This site is exceptional by virtue of its superlative natural phenomena – warm, heavily mineralized water flowing from springs creating pools and terraces which are visually stunning. It is on this outstanding natural site that Hierapolis, an exceptional example of a Graeco-Roman thermal installation, was established. The Christian monuments of Hierapolis constitute an outstanding example of an earlyChristian architectural complex.
Pamukkale, which literally means ‘cotton castle‘, is the name the Turkish people gave to the extraordinary site of Hierapolis. The name was inspired by the preternatural landscape of bizarre forms created by calcite deposits from the hot springs that surface through a fault: mineral forests, petrified cascades and terraced pools of an immense natural nymphaeum. The ancients attributing healing powers to the hot springs (35 °C) equal to their power to metamorphose the landscape, they founded a thermal station on the site in the late 2nd century. The history of Hierapolis followed the same course as many Hellenistic cities in Asia Minor. The Romans acquired full control of it in 129 BC and it prospered under its new rulers. It was a cosmopolitan city whereAnatolians, Graeco-Macedonians, Romans and Jews intermingled. The hot springs which attracted throngs of people ‘taking the waters’ also served another purpose: scouring and dying wool.
The therapeutic virtues of the waters were exploited at the various thermal installations which included immense hot basins and pools for swimming. Hydrotherapy was accompanied by religious practices, which were developed in relation to local cults. The Temple of Apollo was erected on a fault from which noxious vapors escaped. The theatre, which dates from the time of Severus, is decorated with an admirable frieze depicting a ritual procession and a sacrifice to the Ephesian Artemis. The necropolis affords a vast panorama of the funerary practices of the Graeco-Roman epoch. According to ancient tradition, Philip the Apostle converted it and was crucified there by Domitian around the year 87. Hieropolis remained one of the two metropolises of the Phrygia Pacatiana as well as being a bishopric. The group of Christian buildings are the cathedral, baptistry and churches. The most important monument is the martyrium of St Philip. At the top of a monumental stairway, the octagonal layout of the building is remarkable because of its ingenious spatial organization. The fortress, built on the cliff, testifies to its ultimate historic phase.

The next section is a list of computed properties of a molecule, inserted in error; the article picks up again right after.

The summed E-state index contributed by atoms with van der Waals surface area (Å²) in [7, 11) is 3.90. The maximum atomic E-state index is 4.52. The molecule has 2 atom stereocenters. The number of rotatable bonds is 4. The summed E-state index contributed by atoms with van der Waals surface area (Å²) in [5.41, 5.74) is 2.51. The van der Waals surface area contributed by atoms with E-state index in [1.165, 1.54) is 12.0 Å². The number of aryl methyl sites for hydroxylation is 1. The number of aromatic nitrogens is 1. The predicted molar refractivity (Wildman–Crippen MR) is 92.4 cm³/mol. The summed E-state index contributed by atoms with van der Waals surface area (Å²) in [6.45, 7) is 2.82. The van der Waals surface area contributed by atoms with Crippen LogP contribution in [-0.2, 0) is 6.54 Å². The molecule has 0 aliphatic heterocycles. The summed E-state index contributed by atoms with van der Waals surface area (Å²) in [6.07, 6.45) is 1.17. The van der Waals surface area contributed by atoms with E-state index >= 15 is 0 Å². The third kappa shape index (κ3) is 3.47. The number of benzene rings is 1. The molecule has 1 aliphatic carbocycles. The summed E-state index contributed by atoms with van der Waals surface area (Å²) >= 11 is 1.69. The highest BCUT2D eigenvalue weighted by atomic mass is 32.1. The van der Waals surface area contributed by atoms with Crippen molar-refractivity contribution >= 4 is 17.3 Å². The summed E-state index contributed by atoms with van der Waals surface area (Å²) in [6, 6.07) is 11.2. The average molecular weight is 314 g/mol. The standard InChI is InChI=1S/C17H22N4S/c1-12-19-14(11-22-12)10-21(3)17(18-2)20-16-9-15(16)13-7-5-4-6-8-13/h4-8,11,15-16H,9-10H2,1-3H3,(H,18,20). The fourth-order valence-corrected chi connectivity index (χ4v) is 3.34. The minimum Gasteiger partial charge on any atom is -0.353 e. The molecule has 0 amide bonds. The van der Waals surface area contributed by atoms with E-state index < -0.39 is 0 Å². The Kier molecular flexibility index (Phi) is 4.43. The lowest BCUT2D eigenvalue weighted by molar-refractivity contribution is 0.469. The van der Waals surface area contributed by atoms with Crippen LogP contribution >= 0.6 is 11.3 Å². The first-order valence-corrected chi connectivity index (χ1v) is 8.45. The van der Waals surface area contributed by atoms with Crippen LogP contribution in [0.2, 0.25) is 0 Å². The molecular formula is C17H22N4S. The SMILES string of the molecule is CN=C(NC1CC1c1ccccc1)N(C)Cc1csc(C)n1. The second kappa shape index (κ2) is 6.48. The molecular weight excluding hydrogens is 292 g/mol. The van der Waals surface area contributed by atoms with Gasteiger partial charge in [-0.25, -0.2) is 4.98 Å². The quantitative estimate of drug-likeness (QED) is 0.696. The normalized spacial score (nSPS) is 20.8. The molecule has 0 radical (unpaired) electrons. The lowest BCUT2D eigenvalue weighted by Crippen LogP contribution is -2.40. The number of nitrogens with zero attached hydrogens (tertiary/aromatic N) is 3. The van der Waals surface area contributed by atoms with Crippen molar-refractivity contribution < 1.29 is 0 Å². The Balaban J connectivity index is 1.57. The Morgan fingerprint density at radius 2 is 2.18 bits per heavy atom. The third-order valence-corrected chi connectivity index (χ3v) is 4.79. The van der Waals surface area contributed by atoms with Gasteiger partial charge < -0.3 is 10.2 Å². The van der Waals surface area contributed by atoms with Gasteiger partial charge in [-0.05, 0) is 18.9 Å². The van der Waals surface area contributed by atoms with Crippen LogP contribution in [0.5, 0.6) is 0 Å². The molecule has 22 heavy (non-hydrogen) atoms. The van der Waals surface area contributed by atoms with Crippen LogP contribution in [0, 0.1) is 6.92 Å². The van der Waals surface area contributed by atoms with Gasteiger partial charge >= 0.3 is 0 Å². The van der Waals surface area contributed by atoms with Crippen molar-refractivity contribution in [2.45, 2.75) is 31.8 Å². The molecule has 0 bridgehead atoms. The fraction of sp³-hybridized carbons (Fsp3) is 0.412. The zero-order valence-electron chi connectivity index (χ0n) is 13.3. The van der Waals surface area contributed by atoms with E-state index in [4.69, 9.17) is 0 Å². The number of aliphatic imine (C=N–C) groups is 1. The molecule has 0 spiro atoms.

The Pamukkale National Park is the focal point for the natural values of the site, formed by its highest travertine terraces, with 20 m high cliffs and waterfalls, and situated along on the foothills of the Cokelez Mountains. The terrace is about 200 m above the Curuksu plain and extends some 6 km between the villages of Pamukkale and Karahayit. Semi-circular pools occur in a step-like arrangement down the upper third of the slope. Fresh deposits of calcium carbonate give the pools a dazzling white coating. The travertine deposits, Quaternary in age, are thought to originate from a fault in the contact zone between the Mesozoic crystalline rocks and the layers of the Neogen series. The springs form part of a complex hydraulic system extending 70 km to the north-west to Alasehir and west along the valley of the Menderes River. These canals take thermal water to nearby villages and agricultural areas, some over the years having accumulated travertine deposits up to 10 m in height. The oldest rocks in the area are crystalline marbles, quartzite and schists and are located in the northern parts of the park. Most of the rocks are of the Pliocene epoch.
The natural features of the site provide the setting that attracted the original Roman town of Hierapolis. They thus form an important backdrop for the cultural landscape that now dominates the area.